Sectarian Conflict or Geopolitical Rivalry?

While relations with Russia has been set on the course of improvement, there is a similar process regarding Iran, albeit a cautious one. In that, in addition to the continuation of the Astana Process despite minor problems, the invalidation of the assumption that the source of regional conflicts mainly has been ethnic and sectarian differences, especially after the Libyan, Egyptian and Qatar crises, have been influential.

Especially the actors who claim that the main conflict in Syria stems from sectarianism have had efforts against Turkey’s policies that it tried to develop in the last fifteen years in Libya, Egypt and Gaza and most importantly those actors’ initiatives towards an occupation against Qatar, which is the biggest regional partner of Turkey, have resulted in Turkey’s reconsideration of its own regional alliances. The closely similar stances of Turkey and Iran during the Qatar crisis has accelerated the detente in Turkish-Iranian relations.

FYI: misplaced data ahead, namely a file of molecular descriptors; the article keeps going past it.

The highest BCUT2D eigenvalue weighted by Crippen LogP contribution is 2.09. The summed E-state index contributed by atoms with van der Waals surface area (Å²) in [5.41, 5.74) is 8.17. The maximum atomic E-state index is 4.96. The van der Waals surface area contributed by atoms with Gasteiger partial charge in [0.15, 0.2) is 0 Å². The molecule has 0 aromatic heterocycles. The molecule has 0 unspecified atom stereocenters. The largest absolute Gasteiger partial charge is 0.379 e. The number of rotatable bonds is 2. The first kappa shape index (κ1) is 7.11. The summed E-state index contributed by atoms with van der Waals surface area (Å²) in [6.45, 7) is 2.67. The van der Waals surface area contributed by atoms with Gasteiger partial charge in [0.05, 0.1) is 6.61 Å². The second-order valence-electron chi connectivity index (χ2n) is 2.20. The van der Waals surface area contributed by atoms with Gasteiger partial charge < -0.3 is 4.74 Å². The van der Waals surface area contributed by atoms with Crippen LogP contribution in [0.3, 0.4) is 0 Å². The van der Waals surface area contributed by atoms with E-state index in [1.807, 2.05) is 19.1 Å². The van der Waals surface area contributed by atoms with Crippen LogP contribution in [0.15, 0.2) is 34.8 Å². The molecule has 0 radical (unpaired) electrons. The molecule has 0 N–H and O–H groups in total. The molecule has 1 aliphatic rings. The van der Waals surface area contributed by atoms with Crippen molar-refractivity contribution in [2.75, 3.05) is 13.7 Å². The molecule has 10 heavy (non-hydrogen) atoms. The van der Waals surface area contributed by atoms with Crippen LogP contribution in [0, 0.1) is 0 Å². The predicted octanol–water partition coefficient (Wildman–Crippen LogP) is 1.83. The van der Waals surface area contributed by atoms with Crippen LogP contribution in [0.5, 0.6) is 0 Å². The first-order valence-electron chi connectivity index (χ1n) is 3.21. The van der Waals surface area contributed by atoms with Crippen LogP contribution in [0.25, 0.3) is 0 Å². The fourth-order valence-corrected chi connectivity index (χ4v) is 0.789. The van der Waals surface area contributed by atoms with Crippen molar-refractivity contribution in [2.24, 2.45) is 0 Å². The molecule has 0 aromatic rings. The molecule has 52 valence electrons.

Kurdish Question and Common Perspective

In most of the analyses on Turkish-Iranian relations, usually two countries are depicted as sharing a similar position regarding the Kurdish issue. That thesis is confirmed by the last initiative of Massoud Barzani as someone whose period of office has already ended, who cannot effectively run his own regional parliament by using the armed force and has already organized an illegal referendum by breaching his own countries constitution.